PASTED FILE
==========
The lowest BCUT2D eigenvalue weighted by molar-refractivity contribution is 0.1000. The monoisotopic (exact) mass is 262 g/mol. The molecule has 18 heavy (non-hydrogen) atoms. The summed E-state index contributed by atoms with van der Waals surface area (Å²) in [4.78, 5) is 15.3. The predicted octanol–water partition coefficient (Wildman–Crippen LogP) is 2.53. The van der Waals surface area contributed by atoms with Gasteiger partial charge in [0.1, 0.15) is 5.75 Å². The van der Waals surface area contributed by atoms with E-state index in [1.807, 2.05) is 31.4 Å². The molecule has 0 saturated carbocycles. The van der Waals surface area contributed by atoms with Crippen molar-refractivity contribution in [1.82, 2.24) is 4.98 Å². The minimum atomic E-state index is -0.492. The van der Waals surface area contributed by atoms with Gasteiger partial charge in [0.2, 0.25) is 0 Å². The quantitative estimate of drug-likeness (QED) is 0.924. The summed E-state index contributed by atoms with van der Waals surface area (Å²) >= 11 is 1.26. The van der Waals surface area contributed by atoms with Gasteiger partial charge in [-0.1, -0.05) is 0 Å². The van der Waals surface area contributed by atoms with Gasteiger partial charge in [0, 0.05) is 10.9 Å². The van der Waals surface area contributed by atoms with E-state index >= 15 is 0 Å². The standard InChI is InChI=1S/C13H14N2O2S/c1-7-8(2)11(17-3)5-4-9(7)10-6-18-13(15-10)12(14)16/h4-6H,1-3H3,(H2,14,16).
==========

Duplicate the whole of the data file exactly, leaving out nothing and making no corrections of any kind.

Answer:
The lowest BCUT2D eigenvalue weighted by molar-refractivity contribution is 0.1000. The monoisotopic (exact) mass is 262 g/mol. The molecule has 18 heavy (non-hydrogen) atoms. The summed E-state index contributed by atoms with van der Waals surface area (Å²) in [4.78, 5) is 15.3. The predicted octanol–water partition coefficient (Wildman–Crippen LogP) is 2.53. The van der Waals surface area contributed by atoms with Gasteiger partial charge in [0.1, 0.15) is 5.75 Å². The van der Waals surface area contributed by atoms with E-state index in [1.807, 2.05) is 31.4 Å². The molecule has 0 saturated carbocycles. The van der Waals surface area contributed by atoms with Crippen molar-refractivity contribution in [1.82, 2.24) is 4.98 Å². The minimum atomic E-state index is -0.492. The van der Waals surface area contributed by atoms with Gasteiger partial charge in [0.2, 0.25) is 0 Å². The quantitative estimate of drug-likeness (QED) is 0.924. The summed E-state index contributed by atoms with van der Waals surface area (Å²) >= 11 is 1.26. The van der Waals surface area contributed by atoms with Gasteiger partial charge in [-0.1, -0.05) is 0 Å². The van der Waals surface area contributed by atoms with Gasteiger partial charge in [0, 0.05) is 10.9 Å². The van der Waals surface area contributed by atoms with E-state index >= 15 is 0 Å². The standard InChI is InChI=1S/C13H14N2O2S/c1-7-8(2)11(17-3)5-4-9(7)10-6-18-13(15-10)12(14)16/h4-6H,1-3H3,(H2,14,16).